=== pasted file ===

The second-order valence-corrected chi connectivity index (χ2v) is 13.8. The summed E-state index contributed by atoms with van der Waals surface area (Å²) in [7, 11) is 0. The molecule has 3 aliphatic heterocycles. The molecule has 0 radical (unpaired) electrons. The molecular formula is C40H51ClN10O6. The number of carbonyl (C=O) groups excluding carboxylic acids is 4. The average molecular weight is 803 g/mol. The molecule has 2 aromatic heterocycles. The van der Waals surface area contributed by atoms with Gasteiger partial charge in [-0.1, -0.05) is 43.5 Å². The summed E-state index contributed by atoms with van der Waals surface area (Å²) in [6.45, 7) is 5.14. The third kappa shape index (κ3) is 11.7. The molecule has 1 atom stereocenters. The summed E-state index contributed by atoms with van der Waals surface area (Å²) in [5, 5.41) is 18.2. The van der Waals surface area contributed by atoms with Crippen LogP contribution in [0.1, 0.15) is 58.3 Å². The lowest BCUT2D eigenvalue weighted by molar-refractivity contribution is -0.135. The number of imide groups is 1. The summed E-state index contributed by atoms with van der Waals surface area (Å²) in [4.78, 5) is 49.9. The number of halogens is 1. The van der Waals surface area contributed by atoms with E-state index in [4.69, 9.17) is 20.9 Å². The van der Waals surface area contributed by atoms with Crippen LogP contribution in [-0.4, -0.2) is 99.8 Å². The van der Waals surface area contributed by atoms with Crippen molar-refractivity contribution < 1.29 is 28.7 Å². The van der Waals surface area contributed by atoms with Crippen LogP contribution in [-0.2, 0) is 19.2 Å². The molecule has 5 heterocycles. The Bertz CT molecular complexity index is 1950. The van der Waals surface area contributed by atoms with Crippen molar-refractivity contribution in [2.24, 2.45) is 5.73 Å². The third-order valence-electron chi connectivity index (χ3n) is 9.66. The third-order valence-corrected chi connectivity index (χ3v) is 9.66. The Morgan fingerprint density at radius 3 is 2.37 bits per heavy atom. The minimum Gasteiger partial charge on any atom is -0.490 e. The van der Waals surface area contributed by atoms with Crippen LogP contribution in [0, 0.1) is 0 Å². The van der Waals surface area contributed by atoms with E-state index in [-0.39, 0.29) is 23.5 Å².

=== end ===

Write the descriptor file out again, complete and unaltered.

The second-order valence-corrected chi connectivity index (χ2v) is 13.8. The summed E-state index contributed by atoms with van der Waals surface area (Å²) in [7, 11) is 0. The molecule has 3 aliphatic heterocycles. The molecule has 0 radical (unpaired) electrons. The molecular formula is C40H51ClN10O6. The number of carbonyl (C=O) groups excluding carboxylic acids is 4. The average molecular weight is 803 g/mol. The molecule has 2 aromatic heterocycles. The van der Waals surface area contributed by atoms with Gasteiger partial charge in [-0.1, -0.05) is 43.5 Å². The summed E-state index contributed by atoms with van der Waals surface area (Å²) in [6.45, 7) is 5.14. The third kappa shape index (κ3) is 11.7. The molecule has 1 atom stereocenters. The summed E-state index contributed by atoms with van der Waals surface area (Å²) in [5, 5.41) is 18.2. The van der Waals surface area contributed by atoms with Crippen LogP contribution in [0.1, 0.15) is 58.3 Å². The lowest BCUT2D eigenvalue weighted by molar-refractivity contribution is -0.135. The number of imide groups is 1. The summed E-state index contributed by atoms with van der Waals surface area (Å²) in [4.78, 5) is 49.9. The number of halogens is 1. The van der Waals surface area contributed by atoms with E-state index in [4.69, 9.17) is 20.9 Å². The van der Waals surface area contributed by atoms with Crippen LogP contribution in [-0.4, -0.2) is 99.8 Å². The van der Waals surface area contributed by atoms with Crippen molar-refractivity contribution < 1.29 is 28.7 Å². The van der Waals surface area contributed by atoms with Crippen LogP contribution in [-0.2, 0) is 19.2 Å². The molecule has 5 heterocycles. The Bertz CT molecular complexity index is 1950. The van der Waals surface area contributed by atoms with Crippen molar-refractivity contribution in [2.24, 2.45) is 5.73 Å². The third-order valence-electron chi connectivity index (χ3n) is 9.66. The third-order valence-corrected chi connectivity index (χ3v) is 9.66. The Morgan fingerprint density at radius 3 is 2.37 bits per heavy atom. The minimum Gasteiger partial charge on any atom is -0.490 e. The van der Waals surface area contributed by atoms with Crippen LogP contribution in [0, 0.1) is 0 Å². The van der Waals surface area contributed by atoms with E-state index in [-0.39, 0.29) is 23.5 Å².